Now is the time to mentally float back to the time that you formed this belief. Close your eyes, feel into the feelings moving through your body and ask yourself, when is the first time that I felt this way? Be patient with yourself, allow this to be an intuitive process and trust whatever comes up.

The overwhelming majority of the beliefs we hold about the world around us and how we fit into it were formed in our developing years, from the ages of 0-7. That being said, during this part, you will likely pull up a memory from these formative years.

When I moved through this exercise to get to the root of my social anxiety, I saw my 4 year old self being rejected by other kids at a birthday party. From this event, I had formed the belief that I was unlovable and simultaneously developed an intense fear around rejection that dictated my life as an adult. I mention this to bring home the point that sizeable obstacles in our adult lives can be rooted in seemingly trivial moments that occurred in the first few years of our lives. Children are impressionable—everything is a contributing factor to how they see themselves and the world around them.

Determine what it is that your inner child is needing

At the core of a limiting belief, is a child that has a need that is not being met—whether it be for something physical like food, or for something emotional such as a caregiver who values their feelings and makes them feel seen. Now that you have a memory to go off of, you can sit with that little version of you and feel into what it was that they were needing. For instance, 4 year old me at that birthday party needed an adult to help her feel safe being herself around other kids.

From here you can imagine adult you going in and meeting the need of this inner child. This can be as simple as offering your inner child a hug and telling them that they are a good kid. For me this meant imagining my adult self serving as a mediator between little me and other kids to make me feel more comfortable interacting with others.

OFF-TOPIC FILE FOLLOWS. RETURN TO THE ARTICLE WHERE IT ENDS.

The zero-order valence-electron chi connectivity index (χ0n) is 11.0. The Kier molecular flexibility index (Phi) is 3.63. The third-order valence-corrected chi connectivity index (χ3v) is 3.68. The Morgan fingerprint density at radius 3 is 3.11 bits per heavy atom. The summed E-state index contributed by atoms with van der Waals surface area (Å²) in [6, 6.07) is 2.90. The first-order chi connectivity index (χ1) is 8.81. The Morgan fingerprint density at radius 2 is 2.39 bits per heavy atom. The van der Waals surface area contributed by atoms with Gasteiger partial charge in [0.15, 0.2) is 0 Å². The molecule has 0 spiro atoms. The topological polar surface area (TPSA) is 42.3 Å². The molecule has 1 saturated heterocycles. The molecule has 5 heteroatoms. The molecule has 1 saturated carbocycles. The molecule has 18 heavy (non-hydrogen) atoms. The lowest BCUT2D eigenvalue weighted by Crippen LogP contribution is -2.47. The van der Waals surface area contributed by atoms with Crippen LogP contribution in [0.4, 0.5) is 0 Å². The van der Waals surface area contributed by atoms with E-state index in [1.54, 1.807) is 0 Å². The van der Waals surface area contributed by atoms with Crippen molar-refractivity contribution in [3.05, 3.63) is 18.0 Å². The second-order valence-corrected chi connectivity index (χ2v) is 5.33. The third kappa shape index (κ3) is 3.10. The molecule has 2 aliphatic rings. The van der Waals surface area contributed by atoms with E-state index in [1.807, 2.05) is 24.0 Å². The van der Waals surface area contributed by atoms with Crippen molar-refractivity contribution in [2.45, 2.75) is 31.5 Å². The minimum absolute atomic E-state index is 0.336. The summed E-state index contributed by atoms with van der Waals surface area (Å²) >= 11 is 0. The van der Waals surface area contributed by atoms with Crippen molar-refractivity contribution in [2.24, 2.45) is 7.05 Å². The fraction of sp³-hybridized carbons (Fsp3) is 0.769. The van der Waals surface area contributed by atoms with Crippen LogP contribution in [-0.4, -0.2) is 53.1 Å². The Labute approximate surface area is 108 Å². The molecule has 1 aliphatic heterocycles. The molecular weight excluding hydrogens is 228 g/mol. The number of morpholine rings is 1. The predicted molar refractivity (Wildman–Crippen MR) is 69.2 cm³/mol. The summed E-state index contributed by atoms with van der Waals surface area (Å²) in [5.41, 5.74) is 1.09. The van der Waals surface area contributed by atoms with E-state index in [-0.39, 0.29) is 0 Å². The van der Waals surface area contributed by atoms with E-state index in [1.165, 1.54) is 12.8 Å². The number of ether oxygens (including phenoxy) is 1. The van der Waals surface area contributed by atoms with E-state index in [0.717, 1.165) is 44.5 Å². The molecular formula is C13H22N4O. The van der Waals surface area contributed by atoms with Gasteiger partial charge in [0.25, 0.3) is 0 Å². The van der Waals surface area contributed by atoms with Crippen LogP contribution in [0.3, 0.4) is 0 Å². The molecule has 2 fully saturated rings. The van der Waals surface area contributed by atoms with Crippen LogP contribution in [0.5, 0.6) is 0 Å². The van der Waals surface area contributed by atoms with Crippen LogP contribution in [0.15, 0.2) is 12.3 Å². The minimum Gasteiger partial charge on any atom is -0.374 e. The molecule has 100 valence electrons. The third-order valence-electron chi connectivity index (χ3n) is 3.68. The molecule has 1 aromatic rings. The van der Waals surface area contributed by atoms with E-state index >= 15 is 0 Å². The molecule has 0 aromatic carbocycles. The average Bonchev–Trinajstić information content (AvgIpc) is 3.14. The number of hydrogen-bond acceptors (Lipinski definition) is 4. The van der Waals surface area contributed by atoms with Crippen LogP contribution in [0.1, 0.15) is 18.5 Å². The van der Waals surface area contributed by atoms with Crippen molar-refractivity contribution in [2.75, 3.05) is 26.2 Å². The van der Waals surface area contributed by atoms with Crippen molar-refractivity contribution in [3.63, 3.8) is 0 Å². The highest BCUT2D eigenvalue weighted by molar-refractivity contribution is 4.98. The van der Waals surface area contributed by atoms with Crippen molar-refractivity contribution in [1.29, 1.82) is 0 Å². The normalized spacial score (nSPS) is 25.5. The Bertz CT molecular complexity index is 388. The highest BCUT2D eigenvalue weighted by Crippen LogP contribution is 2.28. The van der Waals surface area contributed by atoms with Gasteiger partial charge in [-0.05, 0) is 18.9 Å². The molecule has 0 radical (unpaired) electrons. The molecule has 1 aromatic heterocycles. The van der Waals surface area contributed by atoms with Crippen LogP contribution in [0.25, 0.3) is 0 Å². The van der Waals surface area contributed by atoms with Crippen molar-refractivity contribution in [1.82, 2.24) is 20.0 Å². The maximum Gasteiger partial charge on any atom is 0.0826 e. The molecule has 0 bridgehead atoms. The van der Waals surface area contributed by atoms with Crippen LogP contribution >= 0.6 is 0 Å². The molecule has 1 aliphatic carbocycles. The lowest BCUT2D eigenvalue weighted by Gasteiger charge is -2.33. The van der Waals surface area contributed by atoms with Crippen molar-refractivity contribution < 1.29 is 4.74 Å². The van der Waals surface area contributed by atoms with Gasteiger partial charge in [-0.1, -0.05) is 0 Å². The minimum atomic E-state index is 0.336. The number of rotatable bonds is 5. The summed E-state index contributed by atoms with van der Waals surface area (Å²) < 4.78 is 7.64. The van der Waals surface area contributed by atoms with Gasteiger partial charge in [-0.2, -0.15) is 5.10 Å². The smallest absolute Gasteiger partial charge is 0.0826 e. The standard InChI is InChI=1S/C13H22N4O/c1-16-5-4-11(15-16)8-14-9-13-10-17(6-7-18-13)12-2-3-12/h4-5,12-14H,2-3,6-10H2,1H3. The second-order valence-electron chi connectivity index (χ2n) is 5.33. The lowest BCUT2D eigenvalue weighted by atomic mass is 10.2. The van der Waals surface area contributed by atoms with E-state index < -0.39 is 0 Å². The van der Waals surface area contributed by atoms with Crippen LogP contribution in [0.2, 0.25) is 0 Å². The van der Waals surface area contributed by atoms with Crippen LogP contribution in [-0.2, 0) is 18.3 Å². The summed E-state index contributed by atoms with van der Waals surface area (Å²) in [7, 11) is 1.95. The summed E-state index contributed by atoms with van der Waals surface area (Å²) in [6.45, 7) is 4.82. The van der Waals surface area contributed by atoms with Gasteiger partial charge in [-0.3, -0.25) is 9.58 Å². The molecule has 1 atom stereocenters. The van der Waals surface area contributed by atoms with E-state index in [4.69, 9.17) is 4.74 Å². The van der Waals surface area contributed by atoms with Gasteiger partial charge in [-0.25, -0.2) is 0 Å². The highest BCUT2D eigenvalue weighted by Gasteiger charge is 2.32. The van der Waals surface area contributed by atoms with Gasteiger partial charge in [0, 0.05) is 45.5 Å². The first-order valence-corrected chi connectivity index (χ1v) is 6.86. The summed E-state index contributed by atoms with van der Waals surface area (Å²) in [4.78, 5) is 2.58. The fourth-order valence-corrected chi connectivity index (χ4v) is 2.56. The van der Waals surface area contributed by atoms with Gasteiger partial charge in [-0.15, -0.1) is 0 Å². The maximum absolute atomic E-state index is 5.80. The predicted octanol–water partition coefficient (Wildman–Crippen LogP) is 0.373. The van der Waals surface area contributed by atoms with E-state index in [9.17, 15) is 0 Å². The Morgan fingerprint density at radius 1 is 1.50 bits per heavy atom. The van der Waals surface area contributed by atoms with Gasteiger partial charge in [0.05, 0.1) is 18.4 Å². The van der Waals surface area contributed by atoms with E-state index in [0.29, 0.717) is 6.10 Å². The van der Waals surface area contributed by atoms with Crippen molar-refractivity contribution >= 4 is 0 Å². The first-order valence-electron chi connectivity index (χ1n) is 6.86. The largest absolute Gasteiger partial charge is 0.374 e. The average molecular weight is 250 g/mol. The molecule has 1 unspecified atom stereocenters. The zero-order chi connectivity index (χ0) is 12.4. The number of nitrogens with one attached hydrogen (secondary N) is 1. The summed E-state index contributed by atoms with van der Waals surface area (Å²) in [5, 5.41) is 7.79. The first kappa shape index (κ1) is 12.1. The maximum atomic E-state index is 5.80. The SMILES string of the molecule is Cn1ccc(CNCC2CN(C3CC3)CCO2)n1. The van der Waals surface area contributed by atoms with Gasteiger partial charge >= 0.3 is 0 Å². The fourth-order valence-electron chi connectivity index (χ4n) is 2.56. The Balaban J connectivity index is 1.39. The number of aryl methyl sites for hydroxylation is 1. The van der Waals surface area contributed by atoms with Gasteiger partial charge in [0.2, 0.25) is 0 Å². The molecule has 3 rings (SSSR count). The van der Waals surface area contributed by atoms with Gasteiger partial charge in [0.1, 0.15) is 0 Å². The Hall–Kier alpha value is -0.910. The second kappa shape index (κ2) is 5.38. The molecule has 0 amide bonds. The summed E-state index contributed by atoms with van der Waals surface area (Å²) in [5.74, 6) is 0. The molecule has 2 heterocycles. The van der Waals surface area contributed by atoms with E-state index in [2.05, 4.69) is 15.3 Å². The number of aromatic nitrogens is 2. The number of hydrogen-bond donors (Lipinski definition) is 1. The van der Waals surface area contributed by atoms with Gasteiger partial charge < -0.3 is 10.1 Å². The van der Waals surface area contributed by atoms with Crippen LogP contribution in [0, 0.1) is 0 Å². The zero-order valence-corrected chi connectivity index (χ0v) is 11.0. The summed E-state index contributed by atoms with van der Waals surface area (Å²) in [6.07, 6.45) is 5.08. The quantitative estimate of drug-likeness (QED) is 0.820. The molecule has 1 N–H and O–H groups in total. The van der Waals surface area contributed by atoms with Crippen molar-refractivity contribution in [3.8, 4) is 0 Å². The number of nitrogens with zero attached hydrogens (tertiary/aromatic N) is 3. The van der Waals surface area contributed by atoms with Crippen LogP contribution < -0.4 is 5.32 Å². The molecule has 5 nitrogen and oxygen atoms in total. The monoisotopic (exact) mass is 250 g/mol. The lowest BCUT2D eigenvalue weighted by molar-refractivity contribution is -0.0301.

Insert a new belief that better serves you

While you soothe your inner child, allow yourself permission to release the limiting belief that formed around this situation and insert a new belief that better serves you. This new belief can be anything that makes you feel empowered and at peace with what happened. Here I envisioned myself letting go of the belief that I am unlovable and replaced it with the beliefs that I am loved and supported by others and that it is safe to be myself. Say this new belief to yourself repeatedly like a positive affirmation. Eventually, your mind will program this new belief into your subconscious mind so it becomes your default.

As we reprogram our subconscious minds, we change our default patterns and in turn create lives that revolve around our strengths opposed to our limitations. When we get down to the root of why we do what we do, we can make lasting changes and do so in a way that is far less strenuous than trying to change our behaviors alone. Take this work at your own pace, listen to your intuition and most importantly, love yourself along the way.

Also by Amanda: The Formula For Getting A Standout DIY Dressing, Every Time

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Photo: Jr Korpa via Unsplash

Amanda Brown
Amanda Brown is a wellness writer living in Bend, OR. She is passionate about all things wellness, fostering a growth mindset and using words as a catalyst for positive change. When she is not writing, you can find her doing yoga, walking the river trail, or playing (i.e losing) battleship with her son. Connect with her on instagram @foodforthought_26 or via her blog Liminal Wellness for wellness tidbits, mindset hacks and easy, healthy recipes.